Santa Fe College went beyond the fanfare as it celebrated the Aspen Institute naming it for the second time in a row as one of the nation’s Top 10 community colleges.
After the celebration on Thursday (Sept. 4) at the college’s Fine Arts Hall, Santa Fe President Jackson Sasser led a discussion with local business, academic and government leaders about how the college can continue to improve. The focus of the discussion was on preparing students to be well-rounded employees once they graduate. Teaching students life and critical thinking skills will lead to a strong workforce.
Training students as certified nursing assistants isn’t enough, said Ruth Brunner, sales manager of Comfort Keepers. “Do they know etiquette, and do they know how to cook for a client on a low-sodium diet?” she asked.
Young people who don’t have cars need to have training in basic life skills brought to them, said Newberry Mayor Bill Conrad. “They need to learn how to apply for a job online, how to open a checking account and how to set up an email account,” he said.
State Rep. Keith Perry discussed the importance of critical thinking skills. “We need people who are capable of being more than a cog in a machine,” he said.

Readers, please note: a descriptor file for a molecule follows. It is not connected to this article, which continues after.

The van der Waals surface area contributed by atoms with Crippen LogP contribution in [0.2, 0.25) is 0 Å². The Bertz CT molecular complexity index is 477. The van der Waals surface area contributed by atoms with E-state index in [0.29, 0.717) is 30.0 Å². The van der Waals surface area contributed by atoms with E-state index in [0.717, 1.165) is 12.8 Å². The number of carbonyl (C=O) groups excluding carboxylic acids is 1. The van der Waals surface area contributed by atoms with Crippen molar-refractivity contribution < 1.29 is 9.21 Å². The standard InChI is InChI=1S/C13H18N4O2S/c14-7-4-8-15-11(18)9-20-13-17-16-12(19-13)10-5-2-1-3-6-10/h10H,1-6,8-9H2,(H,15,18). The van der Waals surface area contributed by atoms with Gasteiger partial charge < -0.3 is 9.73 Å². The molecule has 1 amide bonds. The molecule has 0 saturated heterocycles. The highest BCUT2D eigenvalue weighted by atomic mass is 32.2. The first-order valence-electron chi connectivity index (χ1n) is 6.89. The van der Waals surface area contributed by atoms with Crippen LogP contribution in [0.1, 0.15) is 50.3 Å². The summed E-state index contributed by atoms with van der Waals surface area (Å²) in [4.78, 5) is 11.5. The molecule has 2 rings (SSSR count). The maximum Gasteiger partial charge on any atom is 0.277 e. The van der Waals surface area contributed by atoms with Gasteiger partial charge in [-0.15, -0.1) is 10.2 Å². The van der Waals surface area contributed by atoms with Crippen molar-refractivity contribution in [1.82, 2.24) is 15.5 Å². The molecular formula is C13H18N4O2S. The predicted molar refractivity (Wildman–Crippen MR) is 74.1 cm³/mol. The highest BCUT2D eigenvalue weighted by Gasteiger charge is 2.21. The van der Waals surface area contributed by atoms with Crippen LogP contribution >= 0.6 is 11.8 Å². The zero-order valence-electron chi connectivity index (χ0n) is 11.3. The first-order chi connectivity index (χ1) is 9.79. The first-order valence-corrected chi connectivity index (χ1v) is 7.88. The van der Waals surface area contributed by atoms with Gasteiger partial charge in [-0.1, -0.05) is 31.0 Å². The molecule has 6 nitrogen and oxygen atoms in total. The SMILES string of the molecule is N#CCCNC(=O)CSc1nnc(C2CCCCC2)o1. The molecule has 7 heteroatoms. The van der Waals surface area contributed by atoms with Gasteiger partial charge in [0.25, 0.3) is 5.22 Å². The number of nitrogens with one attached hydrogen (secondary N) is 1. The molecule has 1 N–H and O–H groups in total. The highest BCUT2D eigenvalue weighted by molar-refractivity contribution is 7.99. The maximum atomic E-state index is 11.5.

Along with the frank itemizing of challenges, came commitments to improvement.
CareerSource North Central Florida has funding, largely from the federal government, that could help respond to the needs, said Executive Director Kim Tesch-Vaught. “We can serve anyone – someone with a Ph.D. and someone with the third-grade education,” she said.
Owen Roberts, the new superintendent of Alachua County Schools, noted that he already is working with the Gainesville Area Chamber of Commerce. “We want to align competencies students gain in K-12 with the jobs skills needed in the workforce,” he said.
Tim Giuliani, the chamber’s president and CEO, said that community leaders needed to join with Santa Fe in planning training for future job needs. “In hockey, you don’t skate to where the puck is; you skate to where the puck is going to be,” he said.
Strong talent is crucial to Alachua County being able to compete for new companies, he said.